Contrary to the popularly wide held belief that evolutionary change is a slow, continual process, selection has the ability to produce evolutionary change relatively quickly. The first exemplary observation of this comes from Grant’s observation. The Grant’s observation involved medium ground finches and large ground finches that inhabited the Galapagos Islands. The study concentrated on the species’ beaks form and weight.
The individuals found that the environment surrounding the Galapagos Islands contributed greatly to the evolution of medium ground finches. The environment shifted so much so that in a matter of 30 to 46 years the medium ground finches had soon evolved to mirror their relatives, the large ground finches. These statistics indicate that the beak size increased around four percent during the 1977 drought. In addition, a group of elk in the eastern part of the world near France underwent a significantly dramatic evolution in a short amount of time. The elk’s evolution was prompted by rising sea levels that left the population abandoned. The evolutionary changes were seen almost 6,000 years later when the pieces of land reconnected, and what was discovered was the the elk had transformed from these large husky animals into the size of a mere large dog. Another key examples of evolutionary change that occurs relatively quick is the everyday household dog. It’s a widely held belief that dogs are descendants of wolves, but scientists can guess that about 15,000 years ago the selection happened in a few thousand generations as a result of breeding, environment changes, and so on.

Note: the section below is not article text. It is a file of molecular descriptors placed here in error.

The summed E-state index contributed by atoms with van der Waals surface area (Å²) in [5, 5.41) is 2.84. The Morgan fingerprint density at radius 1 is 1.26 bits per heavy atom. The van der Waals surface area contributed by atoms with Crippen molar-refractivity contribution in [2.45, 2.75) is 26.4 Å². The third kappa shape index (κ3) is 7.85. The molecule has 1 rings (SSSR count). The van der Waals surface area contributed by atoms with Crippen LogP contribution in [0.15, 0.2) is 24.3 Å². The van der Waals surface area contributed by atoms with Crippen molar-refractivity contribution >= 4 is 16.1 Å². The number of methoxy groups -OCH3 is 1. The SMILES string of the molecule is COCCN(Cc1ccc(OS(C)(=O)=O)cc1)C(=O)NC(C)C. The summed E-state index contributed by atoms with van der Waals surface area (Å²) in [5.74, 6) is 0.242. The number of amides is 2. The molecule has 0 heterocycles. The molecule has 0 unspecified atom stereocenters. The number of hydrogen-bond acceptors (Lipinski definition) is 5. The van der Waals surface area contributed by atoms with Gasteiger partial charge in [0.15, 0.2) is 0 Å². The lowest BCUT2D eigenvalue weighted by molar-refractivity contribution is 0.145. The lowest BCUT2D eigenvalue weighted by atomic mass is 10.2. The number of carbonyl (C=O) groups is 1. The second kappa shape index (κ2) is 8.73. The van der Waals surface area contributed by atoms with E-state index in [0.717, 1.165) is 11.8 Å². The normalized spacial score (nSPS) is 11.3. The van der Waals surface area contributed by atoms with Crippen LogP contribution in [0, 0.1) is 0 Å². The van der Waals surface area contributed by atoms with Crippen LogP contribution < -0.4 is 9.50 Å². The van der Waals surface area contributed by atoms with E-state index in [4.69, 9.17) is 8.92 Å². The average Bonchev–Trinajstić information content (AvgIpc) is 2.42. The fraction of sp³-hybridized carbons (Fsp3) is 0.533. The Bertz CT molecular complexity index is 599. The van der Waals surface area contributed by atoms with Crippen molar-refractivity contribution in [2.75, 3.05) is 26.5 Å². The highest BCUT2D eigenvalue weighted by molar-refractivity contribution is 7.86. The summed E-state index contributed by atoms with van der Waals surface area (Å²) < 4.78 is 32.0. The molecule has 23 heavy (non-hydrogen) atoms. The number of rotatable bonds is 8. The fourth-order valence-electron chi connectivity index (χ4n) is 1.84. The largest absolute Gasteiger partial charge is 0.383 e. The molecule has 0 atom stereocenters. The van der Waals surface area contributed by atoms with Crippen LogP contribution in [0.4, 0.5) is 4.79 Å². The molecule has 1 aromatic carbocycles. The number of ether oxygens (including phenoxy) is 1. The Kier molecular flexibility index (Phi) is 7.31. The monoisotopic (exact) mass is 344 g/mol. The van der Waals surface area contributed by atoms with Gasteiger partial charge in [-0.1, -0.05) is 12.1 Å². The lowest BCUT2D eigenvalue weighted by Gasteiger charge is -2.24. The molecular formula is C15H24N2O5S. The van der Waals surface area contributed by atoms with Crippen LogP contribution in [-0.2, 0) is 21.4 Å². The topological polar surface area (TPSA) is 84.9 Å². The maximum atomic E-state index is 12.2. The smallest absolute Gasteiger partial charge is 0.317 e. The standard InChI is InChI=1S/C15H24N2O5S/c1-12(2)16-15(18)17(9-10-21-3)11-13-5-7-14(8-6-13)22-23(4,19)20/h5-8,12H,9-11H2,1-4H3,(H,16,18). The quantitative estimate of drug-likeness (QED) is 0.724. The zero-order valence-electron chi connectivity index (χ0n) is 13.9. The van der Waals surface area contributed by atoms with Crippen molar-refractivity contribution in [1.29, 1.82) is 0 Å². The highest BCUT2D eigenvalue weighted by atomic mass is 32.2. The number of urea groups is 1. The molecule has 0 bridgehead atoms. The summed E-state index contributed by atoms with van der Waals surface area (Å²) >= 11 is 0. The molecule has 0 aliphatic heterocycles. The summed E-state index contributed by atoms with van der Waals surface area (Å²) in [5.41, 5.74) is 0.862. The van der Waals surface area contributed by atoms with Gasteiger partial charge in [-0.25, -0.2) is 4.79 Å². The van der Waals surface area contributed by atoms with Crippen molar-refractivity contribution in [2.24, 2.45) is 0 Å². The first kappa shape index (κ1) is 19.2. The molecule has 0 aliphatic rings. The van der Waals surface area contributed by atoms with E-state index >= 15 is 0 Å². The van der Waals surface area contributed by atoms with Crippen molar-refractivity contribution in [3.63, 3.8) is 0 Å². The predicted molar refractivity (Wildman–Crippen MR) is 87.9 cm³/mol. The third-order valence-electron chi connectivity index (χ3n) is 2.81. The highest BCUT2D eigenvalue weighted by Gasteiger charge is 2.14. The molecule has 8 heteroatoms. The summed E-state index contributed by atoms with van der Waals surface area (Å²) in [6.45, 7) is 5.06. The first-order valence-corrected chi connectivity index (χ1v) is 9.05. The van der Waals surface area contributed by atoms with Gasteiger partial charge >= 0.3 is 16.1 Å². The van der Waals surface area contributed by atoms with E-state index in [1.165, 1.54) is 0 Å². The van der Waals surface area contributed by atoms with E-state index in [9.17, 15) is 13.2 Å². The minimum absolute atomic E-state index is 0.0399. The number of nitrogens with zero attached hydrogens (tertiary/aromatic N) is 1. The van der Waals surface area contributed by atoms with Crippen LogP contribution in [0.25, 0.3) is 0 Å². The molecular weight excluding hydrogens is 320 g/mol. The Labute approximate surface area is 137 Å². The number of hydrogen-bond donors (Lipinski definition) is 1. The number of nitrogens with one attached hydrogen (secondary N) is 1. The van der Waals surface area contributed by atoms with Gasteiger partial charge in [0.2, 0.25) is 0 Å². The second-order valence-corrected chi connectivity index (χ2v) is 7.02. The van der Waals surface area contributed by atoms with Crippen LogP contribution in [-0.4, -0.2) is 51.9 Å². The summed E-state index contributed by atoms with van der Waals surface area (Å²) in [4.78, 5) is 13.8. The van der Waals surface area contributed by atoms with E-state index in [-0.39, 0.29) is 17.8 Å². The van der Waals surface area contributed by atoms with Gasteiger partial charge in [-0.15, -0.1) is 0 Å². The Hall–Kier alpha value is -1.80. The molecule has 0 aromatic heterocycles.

Furthermore, rapid evolutionary change can be viewed in a species of fish, specifically small minnows, called Poeciliopsis. The species provides evolutionary differences in the formation of their young. For the majority of Peociliopsis, the eggs are provided nutrients via the female before fertilization. These young are typically smaller than the egg that they inhabited after they are born. On the contrary, another breed of the same species still receive nutrients from the females while they are developing and, as a result, can end up being 100 times the weight of their egg when they are fertilized.
This change occurs primarily because of the differentiation between the type of tissues the latter breed uses that closely resembles that of a placenta in a mammal. Scientists suggest this change occurred less than 2.4 million years ago. In continuation, scientists discovered the fast revolutionary change of an eye in aquatic organisms by using a model of the eye itself. These scientists discovered that after a change of one percent that occurred 538 times that the changes resulted in a simple concave eye cup. The results continue to change as a elliptical lens is produced, as well as a end result of a spherical gradient lens as opposed to the origin of a light-sensitive tissue on a flat spot that is located between a transparent protective layer and a dark pigment. All of these organisms have gone through a relatively quick evolutionary change, and have resulted in a variety of new organisms and breeds of species that we know of today. In essence, just because a change doesn’t occur within a year does not mean that the evolution is “slow” compared to the fossil record of other organisms who have undergone evolution as well.